What Problem do Webhooks Solve?
The concept of passing messages between systems or components didn’t begin with webhooks. A shared communications channel is a core part of many systems all the way down to the deepers layers of an operating system. When we’re working within the OS on a given machine or even within a given application inside a data center, we can implement that in a variety of ways.
Unfortunately, as we move to distributed applications - or worse, globally distributed applications in a variety of technologies - suddenly our implementation choices shrink. We have to shift our thinking from specific tools or vendors to the underlying principles. Webhooks serve as a technology and vendor-agnostic approach to passing messages between applications over a commonly understood protocol (HTTP).
The Anatomy of a Webhook
Every webhook has three parts: the URL requested, the headers, and the body or payload. Let’s break down each separately.
First, the URL is the destination where the webhook is sent. This is the URL for your application or development environment you configure with your webhook provider. Generally, this is static and we only change this as we move from development to production.
Next, we have the headers. This is where things get more powerful and fun. At minimum, most webhooks will have a Content-Type header specifying application/json as a payload. Beyond validating the payload, this isn’t useful. More advanced webhook providers will use headers to track transaction information, establish sender credentials, or provide additional context on the payload. We’ll dive into this further in the Webhook Security section.
Finally, we have the payload which is the data the provider is passing to our application. The data can be as simple as a few fields or an entire object from the provider’s API. It varies by provider and possibly by use case so always explore their documentation.
Too many developers don’t think about security for their webhook applications. They set their code to receive a request, take action, and hope for security through obscurity. While it’s easy in the short term, the consequences can be catastrophic:
- A thief could spoof Stripe webhooks to mark their order as PAID to trigger a shipment
- A spammer could spoof a Twilio webhook to bounce text messages to victims frustrating them and damaging your brand
- A hacker could spoof a Github webhook to phish your development team with bad links
With this in mind, all of these providers have ways to validate, verify, and have confidence that a request comes from them. In general, it’s easiest to think about this in three layers of how, who, and what or in technical terms: transport, authentication, and payload.
On the how or transport layer, we need to ensure that the webhook is protected as it travels from the provider to our application. If we use simple http, the request can be logged, analyzed, or snooped. Therefore, we must use https. With the ease of systems like Let’s Encrypt, there’s no excuse for http connections in any application.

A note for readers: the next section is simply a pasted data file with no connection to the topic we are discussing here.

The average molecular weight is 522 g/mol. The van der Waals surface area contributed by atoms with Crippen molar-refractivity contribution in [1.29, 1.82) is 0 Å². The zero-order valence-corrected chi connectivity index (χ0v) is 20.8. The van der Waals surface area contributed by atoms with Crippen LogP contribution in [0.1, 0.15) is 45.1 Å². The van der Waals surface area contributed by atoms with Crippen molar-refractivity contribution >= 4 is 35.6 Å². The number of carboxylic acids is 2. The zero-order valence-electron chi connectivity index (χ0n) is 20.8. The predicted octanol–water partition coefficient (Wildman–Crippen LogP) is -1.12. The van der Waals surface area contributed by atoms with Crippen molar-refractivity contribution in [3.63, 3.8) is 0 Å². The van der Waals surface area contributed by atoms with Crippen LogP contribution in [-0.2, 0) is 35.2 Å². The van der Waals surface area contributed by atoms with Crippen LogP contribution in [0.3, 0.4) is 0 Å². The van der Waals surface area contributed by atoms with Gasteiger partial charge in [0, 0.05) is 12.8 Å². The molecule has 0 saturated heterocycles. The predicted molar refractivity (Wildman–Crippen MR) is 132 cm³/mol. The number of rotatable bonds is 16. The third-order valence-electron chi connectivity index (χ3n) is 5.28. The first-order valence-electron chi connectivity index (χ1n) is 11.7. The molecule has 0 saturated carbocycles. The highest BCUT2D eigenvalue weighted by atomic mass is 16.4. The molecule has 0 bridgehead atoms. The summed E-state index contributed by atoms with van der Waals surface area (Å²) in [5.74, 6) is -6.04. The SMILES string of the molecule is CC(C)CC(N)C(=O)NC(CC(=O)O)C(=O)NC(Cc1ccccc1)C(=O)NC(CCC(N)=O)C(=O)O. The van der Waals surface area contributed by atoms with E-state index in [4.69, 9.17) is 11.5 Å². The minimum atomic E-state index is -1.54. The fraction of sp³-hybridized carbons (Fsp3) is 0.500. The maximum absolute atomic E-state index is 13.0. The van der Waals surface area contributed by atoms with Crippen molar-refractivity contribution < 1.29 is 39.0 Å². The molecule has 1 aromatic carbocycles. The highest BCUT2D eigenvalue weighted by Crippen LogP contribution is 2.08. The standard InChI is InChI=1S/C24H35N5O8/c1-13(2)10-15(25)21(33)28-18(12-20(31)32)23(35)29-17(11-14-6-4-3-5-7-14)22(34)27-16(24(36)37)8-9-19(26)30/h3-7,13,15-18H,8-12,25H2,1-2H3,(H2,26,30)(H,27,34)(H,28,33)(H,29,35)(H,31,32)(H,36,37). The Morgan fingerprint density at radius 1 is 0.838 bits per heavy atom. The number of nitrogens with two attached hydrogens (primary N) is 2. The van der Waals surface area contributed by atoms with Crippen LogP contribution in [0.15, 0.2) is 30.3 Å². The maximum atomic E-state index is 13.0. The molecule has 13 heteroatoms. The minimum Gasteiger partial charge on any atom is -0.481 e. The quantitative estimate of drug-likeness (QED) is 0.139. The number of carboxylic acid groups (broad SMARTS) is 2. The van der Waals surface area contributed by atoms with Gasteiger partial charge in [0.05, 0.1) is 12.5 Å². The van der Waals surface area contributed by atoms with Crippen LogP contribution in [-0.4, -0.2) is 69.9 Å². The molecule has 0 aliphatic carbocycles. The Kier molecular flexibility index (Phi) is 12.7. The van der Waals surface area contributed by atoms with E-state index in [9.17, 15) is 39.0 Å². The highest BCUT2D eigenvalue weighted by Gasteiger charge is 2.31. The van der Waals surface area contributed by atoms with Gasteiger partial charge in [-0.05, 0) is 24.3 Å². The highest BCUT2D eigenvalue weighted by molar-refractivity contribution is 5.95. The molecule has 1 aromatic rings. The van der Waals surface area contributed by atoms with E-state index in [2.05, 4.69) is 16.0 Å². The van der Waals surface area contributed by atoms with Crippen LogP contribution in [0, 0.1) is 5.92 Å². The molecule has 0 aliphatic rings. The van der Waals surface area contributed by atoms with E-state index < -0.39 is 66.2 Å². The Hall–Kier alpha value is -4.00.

On the who or authentication layer, our options depend on the provider:
Some providers will publish the IP addresses which broadcast their webhooks. Both Stripe and PagerDuty provide their IP lists in both their docs and linked json files while Github provides an API endpoint for the same. Since IP addresses change constantly, having these easily retrievable is key. Unfortunately, some providers don’t publish their list, so this is not a complete solution.
More uniquely, some providers - like Dropbox or Okta - do not send any webhooks at all until they validate the receiving application via a specific one-time challenge/response handshake. Once complete, they start sending webhooks. To be clear, this only validates the receiver’s identity, not the provider, so it mostly mitigates against typos, misconfigured applications, and similar. This alone does not protect your application from the scenarios above.
To protect against those scenarios, we need to validate the identity of the provider which is where our headers come back into play. Most providers implement authentication within the headers directly. In some cases - like with VMWare Workspace One or mParticle - this is a HTTP Basic Authentication (username and password) approach. You configure it on the provider side and each request includes the header which you validate. It’s quick, simple, and to the point.
Many other providers - such as Twilio or Shopify - combine the “who” and the “what” or the authentication and payload layers into a single step with HMAC (a hashing approach) using both a shared secret and the payload and inserting the resulting hash into a header. When your application receives the request, it combines the shared secret with the payload, generates the hash, and compares it with the one from the header. If it matches, this proves that both the request is from the provider (via the shared secret) and that the payload has not been modified. It is the best approach by far. Unfortunately, it is also the most complex and easy to make a mistake, so providers often provide helper functions within their SDKs.
Using Webhooks in my App
The most common question we get at this point is “which options should I use for my webhook app?” and the short answer is “every option your provider gives you.” Use https, filter traffic by IP address, validate the sender’s identity, and verify your payloads.
In most application development, our industry trends towards too little security instead of too much. Don’t make it easy for attackers. The “silly application” shared among friends today could easily become a target tomorrow.